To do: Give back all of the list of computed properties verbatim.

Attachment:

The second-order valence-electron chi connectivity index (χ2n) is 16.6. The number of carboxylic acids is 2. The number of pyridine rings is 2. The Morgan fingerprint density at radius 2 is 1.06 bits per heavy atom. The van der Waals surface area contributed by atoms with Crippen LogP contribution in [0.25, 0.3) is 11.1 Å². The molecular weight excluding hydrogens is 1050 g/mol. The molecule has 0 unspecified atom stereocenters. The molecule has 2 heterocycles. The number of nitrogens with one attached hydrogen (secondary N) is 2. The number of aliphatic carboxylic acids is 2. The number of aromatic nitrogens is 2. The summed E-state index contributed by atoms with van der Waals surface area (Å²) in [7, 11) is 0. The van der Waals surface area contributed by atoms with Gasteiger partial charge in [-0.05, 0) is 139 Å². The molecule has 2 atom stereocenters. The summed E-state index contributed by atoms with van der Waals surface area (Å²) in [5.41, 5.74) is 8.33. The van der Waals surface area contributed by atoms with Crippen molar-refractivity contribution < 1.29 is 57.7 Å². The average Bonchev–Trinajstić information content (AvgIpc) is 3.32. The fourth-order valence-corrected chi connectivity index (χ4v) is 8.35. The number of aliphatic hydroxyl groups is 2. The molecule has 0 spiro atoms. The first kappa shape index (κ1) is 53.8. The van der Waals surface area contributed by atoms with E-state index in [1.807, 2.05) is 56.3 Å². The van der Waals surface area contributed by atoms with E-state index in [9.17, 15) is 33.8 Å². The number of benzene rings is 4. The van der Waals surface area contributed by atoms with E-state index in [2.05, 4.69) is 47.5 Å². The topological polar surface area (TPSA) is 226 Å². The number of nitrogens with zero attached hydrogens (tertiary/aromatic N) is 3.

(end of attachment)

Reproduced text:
The second-order valence-electron chi connectivity index (χ2n) is 16.6. The number of carboxylic acids is 2. The number of pyridine rings is 2. The Morgan fingerprint density at radius 2 is 1.06 bits per heavy atom. The van der Waals surface area contributed by atoms with Crippen LogP contribution in [0.25, 0.3) is 11.1 Å². The molecular weight excluding hydrogens is 1050 g/mol. The molecule has 0 unspecified atom stereocenters. The molecule has 2 heterocycles. The number of nitrogens with one attached hydrogen (secondary N) is 2. The number of aliphatic carboxylic acids is 2. The number of aromatic nitrogens is 2. The summed E-state index contributed by atoms with van der Waals surface area (Å²) in [7, 11) is 0. The van der Waals surface area contributed by atoms with Gasteiger partial charge in [-0.05, 0) is 139 Å². The molecule has 2 atom stereocenters. The summed E-state index contributed by atoms with van der Waals surface area (Å²) in [5.41, 5.74) is 8.33. The van der Waals surface area contributed by atoms with Crippen molar-refractivity contribution < 1.29 is 57.7 Å². The average Bonchev–Trinajstić information content (AvgIpc) is 3.32. The fourth-order valence-corrected chi connectivity index (χ4v) is 8.35. The number of aliphatic hydroxyl groups is 2. The molecule has 0 spiro atoms. The first kappa shape index (κ1) is 53.8. The van der Waals surface area contributed by atoms with E-state index in [1.807, 2.05) is 56.3 Å². The van der Waals surface area contributed by atoms with E-state index in [9.17, 15) is 33.8 Å². The number of benzene rings is 4. The van der Waals surface area contributed by atoms with E-state index in [2.05, 4.69) is 47.5 Å². The topological polar surface area (TPSA) is 226 Å². The number of nitrogens with zero attached hydrogens (tertiary/aromatic N) is 3.